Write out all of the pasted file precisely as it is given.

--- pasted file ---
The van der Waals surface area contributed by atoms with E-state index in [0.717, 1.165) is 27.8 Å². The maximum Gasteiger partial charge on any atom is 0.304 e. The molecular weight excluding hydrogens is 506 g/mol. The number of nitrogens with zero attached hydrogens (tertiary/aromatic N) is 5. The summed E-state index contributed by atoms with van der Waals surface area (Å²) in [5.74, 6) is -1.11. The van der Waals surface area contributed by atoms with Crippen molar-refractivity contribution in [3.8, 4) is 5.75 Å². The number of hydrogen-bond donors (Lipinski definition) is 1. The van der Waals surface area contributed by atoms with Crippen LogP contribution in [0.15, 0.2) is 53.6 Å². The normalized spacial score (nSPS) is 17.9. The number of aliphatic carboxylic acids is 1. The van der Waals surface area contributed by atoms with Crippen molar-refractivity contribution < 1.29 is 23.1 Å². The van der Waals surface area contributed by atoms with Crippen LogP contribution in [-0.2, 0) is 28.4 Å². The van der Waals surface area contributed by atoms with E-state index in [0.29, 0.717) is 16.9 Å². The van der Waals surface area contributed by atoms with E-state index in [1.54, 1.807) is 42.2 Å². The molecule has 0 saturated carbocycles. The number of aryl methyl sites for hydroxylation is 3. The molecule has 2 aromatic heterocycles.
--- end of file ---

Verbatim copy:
The van der Waals surface area contributed by atoms with E-state index in [0.717, 1.165) is 27.8 Å². The maximum Gasteiger partial charge on any atom is 0.304 e. The molecular weight excluding hydrogens is 506 g/mol. The number of nitrogens with zero attached hydrogens (tertiary/aromatic N) is 5. The summed E-state index contributed by atoms with van der Waals surface area (Å²) in [5.74, 6) is -1.11. The van der Waals surface area contributed by atoms with Crippen molar-refractivity contribution in [3.8, 4) is 5.75 Å². The number of hydrogen-bond donors (Lipinski definition) is 1. The van der Waals surface area contributed by atoms with Crippen LogP contribution in [0.15, 0.2) is 53.6 Å². The normalized spacial score (nSPS) is 17.9. The number of aliphatic carboxylic acids is 1. The van der Waals surface area contributed by atoms with Crippen molar-refractivity contribution < 1.29 is 23.1 Å². The van der Waals surface area contributed by atoms with Crippen LogP contribution in [-0.2, 0) is 28.4 Å². The van der Waals surface area contributed by atoms with E-state index in [0.29, 0.717) is 16.9 Å². The van der Waals surface area contributed by atoms with E-state index in [1.54, 1.807) is 42.2 Å². The molecule has 0 saturated carbocycles. The number of aryl methyl sites for hydroxylation is 3. The molecule has 2 aromatic heterocycles.